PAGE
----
|In Greek mythology, maenads were the female followers of Dionysus. Their name literally translates as "raving ones." Maenads were known as Bassarids in Roman mythology after the penchant of the equivalent Roman god, Bacchus, to wear a bassaris or fox-skin.|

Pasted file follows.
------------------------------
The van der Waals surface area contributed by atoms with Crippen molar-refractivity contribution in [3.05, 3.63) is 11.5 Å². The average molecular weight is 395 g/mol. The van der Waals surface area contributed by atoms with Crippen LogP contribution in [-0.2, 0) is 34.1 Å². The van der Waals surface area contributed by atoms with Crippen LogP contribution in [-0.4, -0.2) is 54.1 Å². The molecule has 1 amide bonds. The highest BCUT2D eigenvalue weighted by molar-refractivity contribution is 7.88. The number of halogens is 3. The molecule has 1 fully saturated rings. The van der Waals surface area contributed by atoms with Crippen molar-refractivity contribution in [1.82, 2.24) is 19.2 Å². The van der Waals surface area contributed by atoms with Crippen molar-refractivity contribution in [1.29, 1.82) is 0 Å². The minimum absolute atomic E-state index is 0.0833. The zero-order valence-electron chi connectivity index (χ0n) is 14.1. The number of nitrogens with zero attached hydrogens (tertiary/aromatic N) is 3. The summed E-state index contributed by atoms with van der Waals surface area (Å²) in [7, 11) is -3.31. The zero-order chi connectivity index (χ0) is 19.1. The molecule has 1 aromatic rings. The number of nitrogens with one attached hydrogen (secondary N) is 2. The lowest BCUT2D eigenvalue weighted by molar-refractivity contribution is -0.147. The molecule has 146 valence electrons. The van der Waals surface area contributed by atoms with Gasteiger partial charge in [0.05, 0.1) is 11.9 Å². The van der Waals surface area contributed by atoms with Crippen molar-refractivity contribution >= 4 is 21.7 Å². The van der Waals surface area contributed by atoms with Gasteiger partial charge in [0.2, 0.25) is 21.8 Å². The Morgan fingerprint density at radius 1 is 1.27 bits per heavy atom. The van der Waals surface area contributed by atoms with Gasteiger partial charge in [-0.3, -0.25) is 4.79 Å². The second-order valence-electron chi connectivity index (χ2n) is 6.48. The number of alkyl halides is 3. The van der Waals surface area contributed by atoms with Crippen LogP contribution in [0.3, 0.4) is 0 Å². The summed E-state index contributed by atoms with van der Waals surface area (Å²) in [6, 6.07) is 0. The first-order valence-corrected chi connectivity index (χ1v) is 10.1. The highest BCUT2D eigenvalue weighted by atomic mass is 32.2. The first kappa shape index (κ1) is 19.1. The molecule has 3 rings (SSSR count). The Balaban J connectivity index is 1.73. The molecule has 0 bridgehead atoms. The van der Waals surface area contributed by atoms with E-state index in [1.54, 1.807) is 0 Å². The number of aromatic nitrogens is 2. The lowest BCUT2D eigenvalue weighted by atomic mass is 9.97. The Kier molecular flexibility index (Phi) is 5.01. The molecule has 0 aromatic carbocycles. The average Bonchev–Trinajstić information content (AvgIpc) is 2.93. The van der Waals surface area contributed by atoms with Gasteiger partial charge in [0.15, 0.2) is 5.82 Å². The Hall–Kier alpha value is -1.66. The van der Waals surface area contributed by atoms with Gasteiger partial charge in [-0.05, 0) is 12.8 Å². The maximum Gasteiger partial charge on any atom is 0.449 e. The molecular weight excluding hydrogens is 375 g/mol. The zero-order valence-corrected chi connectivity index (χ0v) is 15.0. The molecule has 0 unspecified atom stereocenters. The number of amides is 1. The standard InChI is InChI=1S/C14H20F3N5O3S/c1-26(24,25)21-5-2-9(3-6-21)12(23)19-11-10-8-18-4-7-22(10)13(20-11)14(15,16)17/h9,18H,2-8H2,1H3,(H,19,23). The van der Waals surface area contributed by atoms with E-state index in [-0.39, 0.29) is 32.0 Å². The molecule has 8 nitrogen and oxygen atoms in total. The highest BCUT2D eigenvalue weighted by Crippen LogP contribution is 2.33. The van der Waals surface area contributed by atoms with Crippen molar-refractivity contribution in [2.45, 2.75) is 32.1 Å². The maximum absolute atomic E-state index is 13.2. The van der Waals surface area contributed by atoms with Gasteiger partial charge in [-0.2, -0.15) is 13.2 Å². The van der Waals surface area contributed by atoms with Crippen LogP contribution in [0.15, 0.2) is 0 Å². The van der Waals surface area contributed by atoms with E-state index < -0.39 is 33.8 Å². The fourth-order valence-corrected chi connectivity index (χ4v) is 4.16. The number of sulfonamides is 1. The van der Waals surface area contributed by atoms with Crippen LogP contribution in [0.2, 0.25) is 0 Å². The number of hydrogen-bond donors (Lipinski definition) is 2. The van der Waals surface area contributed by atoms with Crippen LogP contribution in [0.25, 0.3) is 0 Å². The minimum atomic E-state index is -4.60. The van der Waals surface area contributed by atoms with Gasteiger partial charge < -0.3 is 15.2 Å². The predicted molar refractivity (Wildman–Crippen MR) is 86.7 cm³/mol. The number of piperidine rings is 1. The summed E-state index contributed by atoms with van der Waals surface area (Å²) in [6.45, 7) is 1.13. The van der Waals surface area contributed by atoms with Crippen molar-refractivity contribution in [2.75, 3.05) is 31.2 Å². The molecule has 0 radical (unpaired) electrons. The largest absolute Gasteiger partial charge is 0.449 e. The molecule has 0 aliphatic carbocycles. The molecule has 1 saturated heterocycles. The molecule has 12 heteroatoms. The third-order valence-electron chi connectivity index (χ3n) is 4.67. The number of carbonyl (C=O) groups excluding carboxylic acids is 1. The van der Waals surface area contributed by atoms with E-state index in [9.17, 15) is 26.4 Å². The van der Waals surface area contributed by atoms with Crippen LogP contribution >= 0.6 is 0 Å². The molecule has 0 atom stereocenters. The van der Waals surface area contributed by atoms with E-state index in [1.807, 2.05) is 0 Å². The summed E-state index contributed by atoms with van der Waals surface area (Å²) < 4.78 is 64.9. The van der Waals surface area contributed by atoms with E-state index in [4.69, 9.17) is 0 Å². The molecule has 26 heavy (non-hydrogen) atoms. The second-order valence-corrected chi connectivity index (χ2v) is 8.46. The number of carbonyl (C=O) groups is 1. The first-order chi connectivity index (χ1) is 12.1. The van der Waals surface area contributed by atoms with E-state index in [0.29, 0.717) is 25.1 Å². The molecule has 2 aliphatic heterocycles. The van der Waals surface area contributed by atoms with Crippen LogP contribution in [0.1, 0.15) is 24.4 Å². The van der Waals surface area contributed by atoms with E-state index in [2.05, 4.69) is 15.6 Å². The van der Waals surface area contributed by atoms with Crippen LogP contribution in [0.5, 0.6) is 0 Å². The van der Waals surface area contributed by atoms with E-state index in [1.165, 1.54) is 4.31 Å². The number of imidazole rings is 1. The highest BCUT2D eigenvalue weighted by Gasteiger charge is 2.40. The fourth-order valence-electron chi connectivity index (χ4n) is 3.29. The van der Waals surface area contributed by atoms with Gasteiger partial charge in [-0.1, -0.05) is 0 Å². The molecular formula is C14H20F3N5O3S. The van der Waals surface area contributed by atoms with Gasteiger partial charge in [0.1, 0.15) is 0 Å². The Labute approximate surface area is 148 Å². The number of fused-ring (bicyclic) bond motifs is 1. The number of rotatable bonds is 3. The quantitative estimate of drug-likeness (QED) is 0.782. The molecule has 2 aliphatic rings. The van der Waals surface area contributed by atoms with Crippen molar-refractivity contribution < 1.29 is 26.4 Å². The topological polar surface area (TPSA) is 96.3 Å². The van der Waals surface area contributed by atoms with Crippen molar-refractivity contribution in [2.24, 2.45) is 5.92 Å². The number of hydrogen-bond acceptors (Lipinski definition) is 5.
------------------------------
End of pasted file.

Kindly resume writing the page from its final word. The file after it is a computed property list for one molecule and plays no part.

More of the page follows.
Often maenads were portrayed as inspired by Dionysus into a state of ecstatic frenzy of dancing and intoxication. During these rites, the maenads would dress in fawn skins and carry a thyrsus, a long stick wrapped in ivy or vine leaves and tipped with a pine cone. They would weave ivy-wreaths around their heads or wear a bull helmet in honor of their god, and often handle or wear snakes.